michael-flynn3Former national Security Adviser Michael Flynn, cut adrift mid-sentence, Monday night by the Trump adminstration after FBI allegedly caught him lying about his contact with Russia
Flynn himself has not spoken out since. He talked to the DCNF on Monday, he said, because the president encouraged him to defend himself.
The retired three-star general had no idea at that time that he was headed for the chopping block.
‘He [President ] expressed confidence,’ Flynn is quoted as saying to the DNCF. ‘That’s when he told me that we need to go out and talk more. So I’m going to do that.’
The interview was conducted ‘just hours before his resignation,’ DNCF’s Richard Polluck stated. Trump forced Flynn out that same Monday night after coming to the determination that his ‘trust’ in Flynn had been eroded.
Donald Trump3.jpg
Trump ‘fired’ Flynn night after coming to the determination that his ‘trust’ in Flynn had been eroded

House Speaker Paul Ryan was the first to say that Trump had asked for his national security advisor’s resignation.

‘National security is perhaps the most important function or responsibility a president has. And I think the president made the right decision,’ Ryan said of Flynn’s departure on Tuesday morning.
At a House leadership press conference the Republican told reporters, ‘You cannot have a national security adviser misleading the vice president and others. So I think the president was right to ask for his resignation. And I believe it was the right thing to do.’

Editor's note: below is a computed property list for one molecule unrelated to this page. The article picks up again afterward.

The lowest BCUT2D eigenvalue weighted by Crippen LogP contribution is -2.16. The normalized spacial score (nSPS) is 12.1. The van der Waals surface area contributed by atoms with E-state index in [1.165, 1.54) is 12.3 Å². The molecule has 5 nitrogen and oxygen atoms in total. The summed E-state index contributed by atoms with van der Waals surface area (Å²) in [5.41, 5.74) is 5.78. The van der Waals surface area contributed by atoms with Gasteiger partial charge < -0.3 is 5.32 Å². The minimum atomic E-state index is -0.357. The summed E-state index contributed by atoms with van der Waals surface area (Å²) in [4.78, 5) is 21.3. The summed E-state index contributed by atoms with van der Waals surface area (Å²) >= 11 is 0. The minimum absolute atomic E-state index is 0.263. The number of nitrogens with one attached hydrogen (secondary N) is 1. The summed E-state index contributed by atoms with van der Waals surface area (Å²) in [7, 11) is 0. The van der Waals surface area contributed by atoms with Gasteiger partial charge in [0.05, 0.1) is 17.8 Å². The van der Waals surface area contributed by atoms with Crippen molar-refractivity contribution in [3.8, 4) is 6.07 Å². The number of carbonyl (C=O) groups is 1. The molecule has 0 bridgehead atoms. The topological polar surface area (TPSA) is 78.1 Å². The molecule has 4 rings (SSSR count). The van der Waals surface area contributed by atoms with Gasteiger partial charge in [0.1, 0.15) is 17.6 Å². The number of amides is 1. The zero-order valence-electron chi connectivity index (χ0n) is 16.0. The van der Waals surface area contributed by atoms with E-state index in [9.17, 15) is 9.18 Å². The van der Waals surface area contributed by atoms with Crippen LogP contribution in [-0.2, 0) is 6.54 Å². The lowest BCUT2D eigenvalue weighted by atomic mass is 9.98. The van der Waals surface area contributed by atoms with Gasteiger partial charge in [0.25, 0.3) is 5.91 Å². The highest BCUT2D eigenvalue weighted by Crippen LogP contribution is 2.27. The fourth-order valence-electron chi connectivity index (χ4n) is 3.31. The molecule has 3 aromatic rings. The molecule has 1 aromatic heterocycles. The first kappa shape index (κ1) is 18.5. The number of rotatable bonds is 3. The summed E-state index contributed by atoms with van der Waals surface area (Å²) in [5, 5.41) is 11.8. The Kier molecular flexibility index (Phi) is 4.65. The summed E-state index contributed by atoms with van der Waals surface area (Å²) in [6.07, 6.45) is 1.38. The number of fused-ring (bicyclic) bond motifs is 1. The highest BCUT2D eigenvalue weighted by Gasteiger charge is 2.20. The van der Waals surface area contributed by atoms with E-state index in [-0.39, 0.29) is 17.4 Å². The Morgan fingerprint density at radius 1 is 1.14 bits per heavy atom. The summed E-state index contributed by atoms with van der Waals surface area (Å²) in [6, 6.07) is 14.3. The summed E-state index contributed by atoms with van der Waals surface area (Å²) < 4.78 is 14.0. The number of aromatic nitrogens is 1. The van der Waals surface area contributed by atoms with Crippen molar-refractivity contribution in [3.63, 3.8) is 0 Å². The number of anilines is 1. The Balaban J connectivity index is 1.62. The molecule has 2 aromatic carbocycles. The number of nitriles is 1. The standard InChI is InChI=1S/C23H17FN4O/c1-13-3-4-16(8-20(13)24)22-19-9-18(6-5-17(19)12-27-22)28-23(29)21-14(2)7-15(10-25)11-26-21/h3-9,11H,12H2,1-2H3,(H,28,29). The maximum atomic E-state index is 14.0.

That was more than anyone from 1600 Pennsylvania Avenue had said at that point.
A White House press release Monday night stated that Trump had accepted Flynn’s resignation and was appointing Lt. General Joseph Keith Kellogg, Jr. to the post. It did not say that Flynn had been dismissed.
An accompanying letter from Flynn said, ‘I am tendering my resignation, honored to have served our nation and the American people in such a distinguished way.’
Trump counselor Kellyanne Conway cast it as a mutual decision on Good Morning America.
Flynn resigned because he realized he’d become a distraction for the administration, she said. ‘It became increasingly unsustainable for him.’
The president accepted the senior aide’s resignation because he ‘misled’ the vice president, Conway said. He was ‘dishonest or forgetful.’
Flynn’s letter acknowledged that he ‘inadvertently briefed the Vice President Elect and others with incomplete information regarding my phone calls with the Russian Ambassador.
‘I have sincerely apologized to the President and the Vice President, and they have accepted my apology.’